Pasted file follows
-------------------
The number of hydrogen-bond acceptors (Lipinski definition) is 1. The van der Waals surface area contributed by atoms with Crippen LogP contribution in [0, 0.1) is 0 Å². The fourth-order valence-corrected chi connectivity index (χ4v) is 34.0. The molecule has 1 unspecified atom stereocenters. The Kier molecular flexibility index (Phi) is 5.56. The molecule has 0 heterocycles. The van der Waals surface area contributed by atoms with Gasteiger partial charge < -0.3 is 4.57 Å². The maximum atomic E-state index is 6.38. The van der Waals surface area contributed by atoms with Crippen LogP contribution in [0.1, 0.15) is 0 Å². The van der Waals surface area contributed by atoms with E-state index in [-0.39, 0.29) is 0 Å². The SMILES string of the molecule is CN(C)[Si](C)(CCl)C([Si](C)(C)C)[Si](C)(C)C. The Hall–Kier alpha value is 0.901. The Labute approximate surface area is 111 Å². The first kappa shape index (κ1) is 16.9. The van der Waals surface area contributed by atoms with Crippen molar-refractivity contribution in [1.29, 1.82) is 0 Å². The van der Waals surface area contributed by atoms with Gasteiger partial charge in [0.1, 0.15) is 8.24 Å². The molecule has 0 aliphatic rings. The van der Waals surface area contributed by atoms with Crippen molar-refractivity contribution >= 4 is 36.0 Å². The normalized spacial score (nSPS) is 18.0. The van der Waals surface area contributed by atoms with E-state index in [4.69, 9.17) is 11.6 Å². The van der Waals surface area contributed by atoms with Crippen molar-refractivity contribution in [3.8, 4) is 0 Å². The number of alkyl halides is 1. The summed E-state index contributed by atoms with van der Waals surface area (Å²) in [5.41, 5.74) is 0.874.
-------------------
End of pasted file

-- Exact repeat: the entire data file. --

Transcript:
The number of hydrogen-bond acceptors (Lipinski definition) is 1. The van der Waals surface area contributed by atoms with Crippen LogP contribution in [0, 0.1) is 0 Å². The fourth-order valence-corrected chi connectivity index (χ4v) is 34.0. The molecule has 1 unspecified atom stereocenters. The Kier molecular flexibility index (Phi) is 5.56. The molecule has 0 heterocycles. The van der Waals surface area contributed by atoms with Gasteiger partial charge < -0.3 is 4.57 Å². The maximum atomic E-state index is 6.38. The van der Waals surface area contributed by atoms with Crippen LogP contribution in [0.1, 0.15) is 0 Å². The van der Waals surface area contributed by atoms with E-state index in [-0.39, 0.29) is 0 Å². The SMILES string of the molecule is CN(C)[Si](C)(CCl)C([Si](C)(C)C)[Si](C)(C)C. The Hall–Kier alpha value is 0.901. The Labute approximate surface area is 111 Å². The first kappa shape index (κ1) is 16.9. The van der Waals surface area contributed by atoms with Crippen molar-refractivity contribution in [1.29, 1.82) is 0 Å². The van der Waals surface area contributed by atoms with Gasteiger partial charge in [0.1, 0.15) is 8.24 Å². The molecule has 0 aliphatic rings. The van der Waals surface area contributed by atoms with Crippen molar-refractivity contribution >= 4 is 36.0 Å². The normalized spacial score (nSPS) is 18.0. The van der Waals surface area contributed by atoms with E-state index in [4.69, 9.17) is 11.6 Å². The van der Waals surface area contributed by atoms with Crippen molar-refractivity contribution in [3.8, 4) is 0 Å². The number of alkyl halides is 1. The summed E-state index contributed by atoms with van der Waals surface area (Å²) in [5.41, 5.74) is 0.874.